Quantum enhanced superresolution microscopy
May 9, 2019 at 11 AM
Dan Oron, Department of Physics of Complex Systems, Weizmann Institute of Science, Israel
Lieu(x) : Amphithéatre Becquerel, Ecole Polytechnique
Contact : Emmanuel Beaurepaire
emmanuel.beaurepaire at polytechnique.edu
Far-field optical microscopy beyond the Abbe diffraction limit, making use of nonlinear excitation (e.g. STED), or temporal fluctuations in fluorescence (PALM, STORM, SOFI) is already a reality. In contrast, overcoming the diffraction limit using non-classical properties of light is very difficult to achieve due to the requirement of nonlinearity and the fragility of quantum states of light. Here, we experimentally demonstrate superresolution microscopy based on quantum properties of light naturally emitted by fluorophores used as markers in fluorescence microscopy. Our approach is based on photon antibunching, the tendency of fluorophores to emit photons one by one rather than in bursts. Although a distinctively quantum phenomenon, antibunching is readily observed in most common fluorophores even at room temperature.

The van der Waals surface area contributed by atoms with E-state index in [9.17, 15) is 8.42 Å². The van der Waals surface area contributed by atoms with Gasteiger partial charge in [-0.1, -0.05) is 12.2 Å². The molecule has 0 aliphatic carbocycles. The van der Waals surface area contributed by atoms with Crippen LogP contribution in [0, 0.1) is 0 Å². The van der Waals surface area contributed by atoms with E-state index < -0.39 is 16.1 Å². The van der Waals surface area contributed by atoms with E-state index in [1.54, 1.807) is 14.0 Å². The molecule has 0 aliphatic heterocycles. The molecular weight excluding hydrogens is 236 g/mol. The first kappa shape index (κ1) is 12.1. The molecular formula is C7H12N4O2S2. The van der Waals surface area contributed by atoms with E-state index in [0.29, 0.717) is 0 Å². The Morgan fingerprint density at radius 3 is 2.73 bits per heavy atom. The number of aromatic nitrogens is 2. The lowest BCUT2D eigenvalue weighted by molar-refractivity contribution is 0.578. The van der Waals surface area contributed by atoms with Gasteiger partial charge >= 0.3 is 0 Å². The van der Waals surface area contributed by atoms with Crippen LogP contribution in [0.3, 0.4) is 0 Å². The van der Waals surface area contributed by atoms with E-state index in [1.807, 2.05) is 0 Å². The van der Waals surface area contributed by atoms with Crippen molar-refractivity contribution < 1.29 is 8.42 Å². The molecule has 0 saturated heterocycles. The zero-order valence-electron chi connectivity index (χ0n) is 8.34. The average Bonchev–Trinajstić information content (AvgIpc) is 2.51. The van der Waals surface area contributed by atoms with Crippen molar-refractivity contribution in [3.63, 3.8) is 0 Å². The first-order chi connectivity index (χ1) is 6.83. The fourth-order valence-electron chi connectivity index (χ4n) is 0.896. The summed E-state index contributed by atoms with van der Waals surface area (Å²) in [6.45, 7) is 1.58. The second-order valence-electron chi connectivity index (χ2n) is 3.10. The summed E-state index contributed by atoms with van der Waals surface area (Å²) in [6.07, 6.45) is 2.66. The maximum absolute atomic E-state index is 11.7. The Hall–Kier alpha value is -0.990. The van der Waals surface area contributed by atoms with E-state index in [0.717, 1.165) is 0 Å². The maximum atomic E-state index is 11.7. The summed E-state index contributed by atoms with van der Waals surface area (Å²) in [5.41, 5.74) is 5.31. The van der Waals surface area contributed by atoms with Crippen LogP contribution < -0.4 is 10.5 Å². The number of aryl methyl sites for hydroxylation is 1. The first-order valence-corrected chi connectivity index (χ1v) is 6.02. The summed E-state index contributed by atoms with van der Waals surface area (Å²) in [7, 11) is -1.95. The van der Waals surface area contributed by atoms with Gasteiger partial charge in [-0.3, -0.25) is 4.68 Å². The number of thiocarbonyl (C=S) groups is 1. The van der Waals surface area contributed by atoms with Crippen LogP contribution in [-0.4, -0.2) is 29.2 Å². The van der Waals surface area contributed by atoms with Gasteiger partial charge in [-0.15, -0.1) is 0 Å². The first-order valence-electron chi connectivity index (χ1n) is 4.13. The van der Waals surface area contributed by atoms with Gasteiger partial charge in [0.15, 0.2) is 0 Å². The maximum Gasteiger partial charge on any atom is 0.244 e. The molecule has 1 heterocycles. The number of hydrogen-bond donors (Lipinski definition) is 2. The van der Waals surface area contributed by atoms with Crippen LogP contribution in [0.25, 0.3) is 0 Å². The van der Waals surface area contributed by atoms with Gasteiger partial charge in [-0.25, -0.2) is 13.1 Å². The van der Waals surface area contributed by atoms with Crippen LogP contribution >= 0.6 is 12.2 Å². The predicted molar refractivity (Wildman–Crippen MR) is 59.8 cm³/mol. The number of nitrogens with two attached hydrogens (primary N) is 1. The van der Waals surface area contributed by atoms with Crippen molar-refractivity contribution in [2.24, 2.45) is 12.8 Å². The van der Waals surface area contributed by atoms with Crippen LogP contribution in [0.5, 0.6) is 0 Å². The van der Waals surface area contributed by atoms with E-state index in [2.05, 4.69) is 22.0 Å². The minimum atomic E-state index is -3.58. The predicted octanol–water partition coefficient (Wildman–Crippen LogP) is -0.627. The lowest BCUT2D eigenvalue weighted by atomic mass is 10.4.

We demonstrate the utilization of antibunching either directly for enhancing spatial resolution or for augmenting the capabilities of other commonly used superresolution techniques, such as localization-based superresolution imaging or image-scanning confocal microscopy. As we show, implementing this relies heavily on the utilization of new types of hardware for imaging. Finally, new modalities for harnessing quantum photon statistics for super-resolved imaging will be discussed.